This October, the second volume of ESPN Films’ 30 for 30 series returns. One of the films in the upcoming slate will be Hawaiian: The Legend of Eddie Aikau. Aikau was a big wave rider, famous for not only his incredible surfing skills, but also for his dedication to saving lives as a lifeguard at the dangerous Hawaiian beach, Waimea Bay. Aikau was lost at sea in 1978 when the crew of the Polynesian Voyaging Society’s Hokule’a capsized and Aikau paddled out on a surfboard to try to find help.
Hawaiian: The Legend of Eddie Aikau, narrated by actor Josh Brolin, premiered recently to a sold-out crowd of thousands at the Maui Film Festival. Front Row spoke with the film’s director, Sam George, about the documentary and his experience at the festival.
How did you come across the story of Eddie Aikau?
I actually grew up surfing in Hawaii when I moved there in the summer of 1967. Naturally I heard of Eddie Aikau, who was, by the end of that year, one of Hawaii’s best-known big wave riders. And even after moving to the mainland, I followed his continuing exploits.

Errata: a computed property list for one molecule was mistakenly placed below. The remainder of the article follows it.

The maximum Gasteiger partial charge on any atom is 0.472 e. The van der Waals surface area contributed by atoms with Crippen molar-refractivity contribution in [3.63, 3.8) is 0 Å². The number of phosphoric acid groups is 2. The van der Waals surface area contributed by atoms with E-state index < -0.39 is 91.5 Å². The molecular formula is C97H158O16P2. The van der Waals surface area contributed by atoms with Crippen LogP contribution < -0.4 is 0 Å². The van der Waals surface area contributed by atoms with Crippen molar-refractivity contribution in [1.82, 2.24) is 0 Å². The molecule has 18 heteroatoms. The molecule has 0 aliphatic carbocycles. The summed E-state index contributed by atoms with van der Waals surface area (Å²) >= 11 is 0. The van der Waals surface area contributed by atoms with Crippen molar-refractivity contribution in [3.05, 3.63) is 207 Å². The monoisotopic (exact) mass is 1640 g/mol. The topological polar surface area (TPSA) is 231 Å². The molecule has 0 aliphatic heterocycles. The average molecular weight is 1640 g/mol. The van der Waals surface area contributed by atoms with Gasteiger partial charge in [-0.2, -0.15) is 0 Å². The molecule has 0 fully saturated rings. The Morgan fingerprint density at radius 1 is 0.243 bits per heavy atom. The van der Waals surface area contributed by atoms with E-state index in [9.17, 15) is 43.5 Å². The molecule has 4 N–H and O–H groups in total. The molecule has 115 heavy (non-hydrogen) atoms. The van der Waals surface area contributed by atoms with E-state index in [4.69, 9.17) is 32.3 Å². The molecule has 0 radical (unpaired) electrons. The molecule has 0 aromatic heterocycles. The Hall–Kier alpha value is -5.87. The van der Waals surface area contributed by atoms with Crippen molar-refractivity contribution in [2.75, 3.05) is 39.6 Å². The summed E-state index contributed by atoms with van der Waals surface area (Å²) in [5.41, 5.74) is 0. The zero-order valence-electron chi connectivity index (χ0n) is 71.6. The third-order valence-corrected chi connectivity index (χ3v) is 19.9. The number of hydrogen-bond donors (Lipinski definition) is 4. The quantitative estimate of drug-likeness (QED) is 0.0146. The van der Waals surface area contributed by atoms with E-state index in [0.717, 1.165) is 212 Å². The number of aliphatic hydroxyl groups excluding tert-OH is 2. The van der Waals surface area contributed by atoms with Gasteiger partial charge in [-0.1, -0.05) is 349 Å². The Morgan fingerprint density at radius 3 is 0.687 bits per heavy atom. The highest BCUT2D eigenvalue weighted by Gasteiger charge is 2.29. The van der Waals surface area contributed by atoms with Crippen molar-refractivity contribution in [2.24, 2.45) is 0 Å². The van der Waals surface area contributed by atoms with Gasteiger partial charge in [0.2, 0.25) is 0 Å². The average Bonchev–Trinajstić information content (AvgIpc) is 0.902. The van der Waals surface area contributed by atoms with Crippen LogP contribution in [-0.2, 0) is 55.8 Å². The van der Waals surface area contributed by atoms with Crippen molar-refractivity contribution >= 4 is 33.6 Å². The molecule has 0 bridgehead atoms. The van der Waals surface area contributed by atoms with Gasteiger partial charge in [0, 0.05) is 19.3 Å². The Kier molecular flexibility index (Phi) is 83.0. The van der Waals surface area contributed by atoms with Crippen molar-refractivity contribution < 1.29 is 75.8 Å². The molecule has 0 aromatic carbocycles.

What gave you the idea this would make for a good 30 for 30 film?
Eddie’s story is remarkable in how it seamlessly integrates sport into a cultural context, in this case being the marginalization of the Hawaiian people and the role surfing has played in preserving a small measure of cultural pride. We felt our film would make a perfect 30 for 30 project, considering the series’ success in portraying compelling sports stories with a broader cultural scope.
What was that experience at the premiere like and how did the community respond to the film?
Imagine screening a film called Hawaiian: The Legend of Eddie Aikau outdoors under the glittering Polynesian stars, on the slopes of an ancient volcano, on the island where Eddie Aikau was born. . . and having nearly 4,000 people show up! And show up not just to watch a movie, but to participate in what turned out to be a heartfelt collective tribute to the man, his family and his people. Put simply, it was a once-in-a-lifetime experience.